31 August 1861: “We have not got a full company yet, and I fear unless we do soon we may be left out of the regiment.”

Item description: Letter, 31 August 1861, from First Lieutenant John T. Jones, Company I, 26th Regiment N.C. Troops, to his father, Edmund Jones, Clover Hill, Caldwell County, N.C.

A senior at the University of North Carolina at the outset of war in 1861, John T. Jones originally enlisted in the Orange Light Infantry (Company D, 1st N.C. Volunteers). Later in July 1861, he transferred to Company I, 26th N.C. Regiment, a company from his native Caldwell County, N.C.

Item citation: From folder 10 in the Edmund Walter Jones Papers #3543, Southern Historical Collection, Wilson Library, University of North Carolina at Chapel Hill.

Item transcription:

Camp Carolina

August 31/61

Dear Father

I have been so busy since my arrival here that I have hardly had a moment of leasure to write you before. I had a very pleasant trip of it down to Chapel Hill where I stayed two days and where of course, I had a very pleasant time of it. I found the delectable Mollie looking as pretty and as sweet as ever. The Doctor looks better than I ever saw him. From the Hill I went straight to Yorktown. There is a great deal of sickness. There was as much as I expected, mostly chills and feaver. I found no difficulty in getting my discharge. We are now as you know in the 26th regiment, Vance is Colonel, and an old college mate of mine, Burgwin is Lieu. Col. and Bynum Carmichael is Major.

I would like very much if you could get us some recruits so I could bring them down when I go up. I have been advanced one post in senior. I am now 2nd Lieu. Blair is third and makes a very good officer. Oxford has resigned and gone home since he found that he did not have sense enough to fill the office. We have not got a full company yet, and I fear unless we do soon we may be left out of the regiment. I have received the [commendation?] of my commander and other officers for the proper manner in which I suppressed a rebellion. I was officer of the guard and had the guard house full. I came down on them though too hard and about 300 men determined to take them out but I showed them different.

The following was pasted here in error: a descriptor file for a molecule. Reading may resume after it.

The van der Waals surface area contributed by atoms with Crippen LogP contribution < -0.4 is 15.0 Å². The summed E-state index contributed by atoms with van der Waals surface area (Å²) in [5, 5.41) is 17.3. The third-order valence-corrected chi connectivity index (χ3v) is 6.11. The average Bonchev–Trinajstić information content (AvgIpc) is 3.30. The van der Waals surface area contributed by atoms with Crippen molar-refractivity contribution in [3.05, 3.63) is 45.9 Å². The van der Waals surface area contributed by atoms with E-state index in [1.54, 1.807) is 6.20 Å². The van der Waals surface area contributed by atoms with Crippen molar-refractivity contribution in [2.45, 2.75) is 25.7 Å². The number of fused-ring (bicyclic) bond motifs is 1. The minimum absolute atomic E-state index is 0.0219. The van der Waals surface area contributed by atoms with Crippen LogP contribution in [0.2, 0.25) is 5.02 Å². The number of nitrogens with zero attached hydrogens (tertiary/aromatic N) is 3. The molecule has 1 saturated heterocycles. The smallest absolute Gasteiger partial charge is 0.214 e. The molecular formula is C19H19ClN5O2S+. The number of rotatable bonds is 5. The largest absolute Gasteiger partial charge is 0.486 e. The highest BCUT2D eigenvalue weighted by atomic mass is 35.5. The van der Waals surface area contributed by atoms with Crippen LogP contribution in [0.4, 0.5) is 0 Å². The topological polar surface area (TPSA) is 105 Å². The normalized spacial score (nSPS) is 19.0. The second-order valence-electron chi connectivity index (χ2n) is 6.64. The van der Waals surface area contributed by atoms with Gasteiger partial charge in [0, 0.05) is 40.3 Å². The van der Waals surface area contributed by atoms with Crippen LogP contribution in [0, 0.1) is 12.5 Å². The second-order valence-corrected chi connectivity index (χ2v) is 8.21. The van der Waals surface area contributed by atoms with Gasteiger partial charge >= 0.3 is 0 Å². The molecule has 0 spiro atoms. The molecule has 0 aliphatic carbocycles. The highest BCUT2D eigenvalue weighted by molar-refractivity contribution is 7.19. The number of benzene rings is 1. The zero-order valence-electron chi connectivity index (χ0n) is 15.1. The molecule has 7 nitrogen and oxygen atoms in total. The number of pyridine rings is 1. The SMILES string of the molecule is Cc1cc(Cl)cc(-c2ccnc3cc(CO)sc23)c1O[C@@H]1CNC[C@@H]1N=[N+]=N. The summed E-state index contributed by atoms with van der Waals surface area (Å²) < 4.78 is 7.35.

I think may be Vance will give me Adjutant. I wish you could see him and suggest it to him. He is not here yet but we look for him in a few days. There are several applicants for the post but I think he ought to give it to me on account of the letter I wrote him last winter.

Write soon. Affectionately

J.T. Jones


More information about John Thomas Jones:

– Enlisted as Private

Mustering information:
– Enlisted into 1st Infantry (North Carolina)
– Transferred from 1st Infantry (North Carolina) on Jul 26 1861
– Transferred to I Company, 26th Infantry (North Carolina) on Jul 26 1861
– Killed while serving in 26th Infantry (North Carolina) on May 5 1864 at Wilderness, VA

Intra-company transfers:
– Transferred from I Company to Field and Staff on Sep 27 1862

– Promoted to Second Lieutenant (Full, Vol) on Jul 26 1861
– Promoted to Captain (Full, Vol) on Apr 21 1862
– Promoted to Major (Full, Vol) on Sep 27 1862
– Promoted to Lieutenant Colonel (Full, Vol) on Jul 1 1863

Listed as:
– Wounded on Jul 1 1863 at Gettysburg, PA (“struck by a fragment of a shell”)
– Wounded on Jul 3 1863 at Gettysburg, PA (“knckd dwn, stunned, refuse leave field”)

Sources for the above information:
North Carolina Troops 1861-65, A Roster, (1993)

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One Response to 31 August 1861: “We have not got a full company yet, and I fear unless we do soon we may be left out of the regiment.”

  1. Tim says:

    Who *was* “the delectable Mollie?
    And it still stuns me to think that guys like John Thomas Jones (AB UNC, 1861) were being their regular 20-something wide-eyed, ambitious selves in summer 1861, but would be dead soon, casualties of the war.